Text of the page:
Choosing between staying in state for college or taking a leap and finding another state to call home during your college years is a big factor among many others to consider when choosing which colleges to apply to and ultimately attend. Some students jump at the opportunity to go far and live somewhere completely new, while others can’t fathom wanting to leave what’s close and familiar. Regardless of where you land in your thoughts about in-state and out-of-state schools, it’s good to look at the advantages for both.

Out-of-State Benefits:

  • New Experiences: The most obvious advantage to going out of state for college is just that – you get to go somewhere new, experience a new culture, have a change of scenery, and possibly even a change of weather. This is one of the most common reasons students express wanting to go out of state. They want to escape the snow and cold, move somewhere that has more seasons, or live in a state they’ve always dreamed of living in. Of course these are valid reasons, but it shouldn’t be the only factor in choosing where to go to school. 
  • New People: In moving to an out-of-state school, there’s definitely a lower chance of running into all of your high school classmates around campus. For some, it’s an opportunity to be forced to put yourself out there and make new friends. Since your high school friends and family likely won’t be with you, it may give you that extra boost of encouragement to be intentional about making friends and finding people to create lifelong friendships with.
  • New Families: In addition to finding new friends that feel like family, you may also have the opportunity to experience new traditions and family life with friends who do live in your college’s state. You may or may not be able to travel home for every holiday, as plane tickets can be expensive, but your new friend’s families may open their home willingly to you, helping you find a home away from home.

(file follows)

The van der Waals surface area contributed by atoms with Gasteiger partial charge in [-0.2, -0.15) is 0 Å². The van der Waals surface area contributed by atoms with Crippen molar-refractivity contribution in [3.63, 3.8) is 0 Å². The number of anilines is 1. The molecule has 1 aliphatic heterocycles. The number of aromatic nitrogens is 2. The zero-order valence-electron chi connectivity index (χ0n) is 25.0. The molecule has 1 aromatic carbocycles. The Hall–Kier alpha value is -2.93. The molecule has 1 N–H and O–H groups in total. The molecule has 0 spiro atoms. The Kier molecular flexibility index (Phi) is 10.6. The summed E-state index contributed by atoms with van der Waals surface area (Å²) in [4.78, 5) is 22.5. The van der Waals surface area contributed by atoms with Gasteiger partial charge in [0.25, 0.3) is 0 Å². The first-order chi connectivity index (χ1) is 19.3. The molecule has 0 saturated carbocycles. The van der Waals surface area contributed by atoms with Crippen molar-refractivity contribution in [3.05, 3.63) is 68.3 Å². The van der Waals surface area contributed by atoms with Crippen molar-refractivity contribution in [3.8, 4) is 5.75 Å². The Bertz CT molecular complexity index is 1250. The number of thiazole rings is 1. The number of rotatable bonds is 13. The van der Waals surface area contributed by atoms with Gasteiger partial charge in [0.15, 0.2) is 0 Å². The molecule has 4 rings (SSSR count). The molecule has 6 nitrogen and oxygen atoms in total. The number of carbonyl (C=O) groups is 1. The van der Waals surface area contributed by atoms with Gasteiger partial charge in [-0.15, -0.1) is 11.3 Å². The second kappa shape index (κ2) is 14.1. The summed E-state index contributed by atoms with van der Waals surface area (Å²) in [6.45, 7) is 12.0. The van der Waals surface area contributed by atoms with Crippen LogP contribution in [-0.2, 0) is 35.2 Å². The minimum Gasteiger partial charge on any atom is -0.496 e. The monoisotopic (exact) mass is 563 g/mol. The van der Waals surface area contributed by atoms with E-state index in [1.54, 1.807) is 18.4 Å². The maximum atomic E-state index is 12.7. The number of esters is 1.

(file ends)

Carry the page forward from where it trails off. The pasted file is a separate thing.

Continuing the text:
• Life Experience: Living further away from home will definitely help prepare you for adulthood. You’ll have to learn how to do more things on your own, such as getting around town, being comfortable with going to new places and meeting new people, or traveling on your own. You’ll also have to learn how to take care of yourself when you’re sick, instead of relying on mom and her famous chicken noodle soup. Now that may not seem like a pro, however, at some point it will be necessary and learning while you’re in college will help prepare you for when that time comes in adulthood.
  • More Options: Considering out-of-state colleges does open up a lot more options for you to look at to truly find the best fit for you, especially if you come from a smaller state or a state with fewer colleges around. 
  • Financial Aid: Most students don’t think of out-of-state schools as the cheaper option for college because of the difference between in-state and out-of-state tuition, however, out-of-state schools can actually be comparable or even more affordable than in state schools sometimes. Private schools actually cost the same for in-state and out-of-state students, and though their sticker price can be higher than public schools, they often are able to award more scholarship awards. Some colleges even offer out-of-state tuition waivers for strong applicants to give students incentives to help bring more diversity to their student body. 

With all of the benefits that out-of-state schools have to offer, you may be wondering why you wouldn’t make the leap, but again, it’s good to consider all of the options when looking for your future college. Stay tuned for part two to learn about the benefits of staying in-state! 

Until Next Time, 

Megan Bugarin, College Admissions Consultant 

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